Anti-India slogans not always seditious: Legal experts on JNU row
As political parties engage in a strongly-heated debate over the arrest of JNU Student Union president Kanhaiya Kumar for sedition, legal experts warn the Delhi Police are likely to have a tough time to prove the charges. Merely raising anti-establishment slogans would not be seditious unless the spoken words or actions are aimed to incite a mob or crowd to resort to violence, they explain.india Updated: Feb 14, 2016 16:42 IST
As political parties engage in a debate over the arrest of JNU Student Union president Kanhaiya Kumar for sedition, legal experts warn the Delhi Police are likely to have a tough time to prove the charges. Merely raising anti-establishment slogans would not be seditious unless the spoken words or actions are aimed to incite a mob or crowd to resort to violence, they explain.
Kumar has been accused of organising a public meet at the university campus on February 9. Police case states the meeting was about hanging of Afzal Guru, convicted in the Parliament Attack case, and during the course some persons including Kumar raised “incendiary slogans.”
Under the colonial era law anybody who “by words – either spoken or written - brings or attempts to bring into hatred or contempt or excites or attempts to excite disaffection towards the government” can be sent to jail for life.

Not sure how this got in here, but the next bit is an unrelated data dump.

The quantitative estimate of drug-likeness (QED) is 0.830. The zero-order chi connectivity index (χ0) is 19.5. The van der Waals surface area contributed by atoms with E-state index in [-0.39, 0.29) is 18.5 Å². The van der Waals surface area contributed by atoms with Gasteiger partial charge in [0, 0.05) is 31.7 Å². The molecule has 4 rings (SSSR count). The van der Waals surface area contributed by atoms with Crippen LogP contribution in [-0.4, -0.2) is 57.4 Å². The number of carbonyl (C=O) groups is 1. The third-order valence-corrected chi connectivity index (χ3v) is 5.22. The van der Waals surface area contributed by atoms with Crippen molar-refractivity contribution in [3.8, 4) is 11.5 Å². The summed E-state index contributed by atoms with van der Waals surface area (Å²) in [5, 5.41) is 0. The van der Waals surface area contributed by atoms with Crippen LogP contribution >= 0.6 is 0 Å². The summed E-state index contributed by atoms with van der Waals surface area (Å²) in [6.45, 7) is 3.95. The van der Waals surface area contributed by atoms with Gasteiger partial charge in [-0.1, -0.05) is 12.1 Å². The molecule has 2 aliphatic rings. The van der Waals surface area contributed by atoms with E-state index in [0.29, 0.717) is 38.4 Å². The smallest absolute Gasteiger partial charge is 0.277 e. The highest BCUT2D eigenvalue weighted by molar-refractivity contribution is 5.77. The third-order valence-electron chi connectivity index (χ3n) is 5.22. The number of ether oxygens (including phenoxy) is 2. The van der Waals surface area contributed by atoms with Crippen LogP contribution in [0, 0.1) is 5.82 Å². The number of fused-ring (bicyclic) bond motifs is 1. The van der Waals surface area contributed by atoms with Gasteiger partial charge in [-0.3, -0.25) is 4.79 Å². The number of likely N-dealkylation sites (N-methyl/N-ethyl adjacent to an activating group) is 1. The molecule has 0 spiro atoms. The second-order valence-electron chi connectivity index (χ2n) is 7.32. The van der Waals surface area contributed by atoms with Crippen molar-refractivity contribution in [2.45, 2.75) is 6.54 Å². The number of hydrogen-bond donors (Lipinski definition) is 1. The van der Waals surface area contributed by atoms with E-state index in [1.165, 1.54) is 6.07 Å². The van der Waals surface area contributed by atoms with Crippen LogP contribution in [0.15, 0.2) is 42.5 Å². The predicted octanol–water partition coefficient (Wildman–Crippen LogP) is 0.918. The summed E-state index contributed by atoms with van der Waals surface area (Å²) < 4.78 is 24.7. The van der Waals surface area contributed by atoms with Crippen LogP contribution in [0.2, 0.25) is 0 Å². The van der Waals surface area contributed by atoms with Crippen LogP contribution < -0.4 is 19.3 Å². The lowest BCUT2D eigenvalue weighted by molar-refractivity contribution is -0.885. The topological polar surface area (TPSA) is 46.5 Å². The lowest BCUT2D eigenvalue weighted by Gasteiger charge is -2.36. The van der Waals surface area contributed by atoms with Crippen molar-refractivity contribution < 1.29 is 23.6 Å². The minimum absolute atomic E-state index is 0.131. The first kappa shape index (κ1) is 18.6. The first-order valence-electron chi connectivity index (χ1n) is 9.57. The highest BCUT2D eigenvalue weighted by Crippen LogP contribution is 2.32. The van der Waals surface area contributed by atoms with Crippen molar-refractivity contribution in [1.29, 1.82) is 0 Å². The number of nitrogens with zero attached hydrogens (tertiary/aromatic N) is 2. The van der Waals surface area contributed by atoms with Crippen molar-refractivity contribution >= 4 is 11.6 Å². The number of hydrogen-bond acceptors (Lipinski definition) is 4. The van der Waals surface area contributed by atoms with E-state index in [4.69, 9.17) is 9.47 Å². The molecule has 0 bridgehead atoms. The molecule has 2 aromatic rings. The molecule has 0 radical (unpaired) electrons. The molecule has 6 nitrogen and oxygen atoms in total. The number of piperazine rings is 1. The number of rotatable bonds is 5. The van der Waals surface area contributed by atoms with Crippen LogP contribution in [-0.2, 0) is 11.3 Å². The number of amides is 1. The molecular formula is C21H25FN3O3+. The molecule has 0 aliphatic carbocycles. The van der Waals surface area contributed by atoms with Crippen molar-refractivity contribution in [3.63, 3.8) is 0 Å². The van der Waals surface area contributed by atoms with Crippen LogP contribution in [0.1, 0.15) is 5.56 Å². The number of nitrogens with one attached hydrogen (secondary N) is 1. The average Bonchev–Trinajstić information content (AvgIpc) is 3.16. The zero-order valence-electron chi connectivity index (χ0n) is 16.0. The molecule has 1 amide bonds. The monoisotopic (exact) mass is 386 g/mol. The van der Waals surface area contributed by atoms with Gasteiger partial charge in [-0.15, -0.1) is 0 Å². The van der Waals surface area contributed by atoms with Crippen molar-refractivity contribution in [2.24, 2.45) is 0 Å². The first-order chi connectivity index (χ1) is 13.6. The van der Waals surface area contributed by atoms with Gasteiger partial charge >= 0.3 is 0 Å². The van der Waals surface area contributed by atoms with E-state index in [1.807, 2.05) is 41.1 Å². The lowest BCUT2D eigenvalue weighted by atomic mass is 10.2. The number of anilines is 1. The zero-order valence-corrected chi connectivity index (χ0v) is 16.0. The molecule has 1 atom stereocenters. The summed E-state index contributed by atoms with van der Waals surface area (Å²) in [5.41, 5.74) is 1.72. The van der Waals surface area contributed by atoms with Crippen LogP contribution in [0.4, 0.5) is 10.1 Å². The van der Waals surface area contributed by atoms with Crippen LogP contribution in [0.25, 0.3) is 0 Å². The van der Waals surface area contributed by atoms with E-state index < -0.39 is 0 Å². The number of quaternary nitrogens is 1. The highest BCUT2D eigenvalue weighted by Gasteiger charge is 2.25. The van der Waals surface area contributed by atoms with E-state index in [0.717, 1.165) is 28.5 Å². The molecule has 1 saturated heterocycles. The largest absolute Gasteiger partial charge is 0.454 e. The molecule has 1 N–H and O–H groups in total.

In 1962 the Supreme Court had, however, read down the provision even as it upheld the constitutional validity of section 124A of the Indian Penal Code (IPC) despite it restricting the right to free speech and expression.
“…words and speech can be criminalised and punished only in situations where it is being used to incite mobs or crowds to violent action. Mere words and phrases by themselves, no matter how distasteful, do not amount to a criminal offence unless this condition is met,” the top court had ruled, holding the restrictions are within the ambit of permissible legislative interference and in public interest.
Senior advocate Raju Ramachandran says the case against Kumar has to be within the parameters SC has laid down on the issue. “The police has to prove that Kumar made an attempt to incite a mob against the government. If it doesn’t stand the test then the case has to be quashed at the threshold,” he felt.
Ramachandran recalls how a trial court had ended a sedition case against noted author Arundhati Roy who faced the charges after she spoke of the need for plebiscite in Kashmir at a seminar. “There must be an element of incitement of violence,” he says.
According to senior criminal advocate Sushil Kumar there has hardly been any conviction in such cases. He feels it’s more of a political gimmick and the law is misused to stifle free speech. “There is nothing seditious about a group of students protesting over an incident, which they sincerely feel is wrong. But, if the speaker motivated the crowd to pick up arms and attack then one could have understood,” he says.
“In this case the intent to commit violence is lacking. Sedition is made out when you give a call to perform an action that is likely to obstruct or defy the government. Also, its not illegal to debate over a judgement. One can criticize a view but not call it sedition,” senior advocate Vikas Singh opines.
Justice Ajit Kumar Sinha, former judge of the Jharkhand High Court, explains act sedition is such that could lead to disintegration of the country or destabilize an elected government. “If it’s a simple protest then he has been wrongly arrested. But, if the protest was with a view to break the country, it would definitely be a crime,” he says.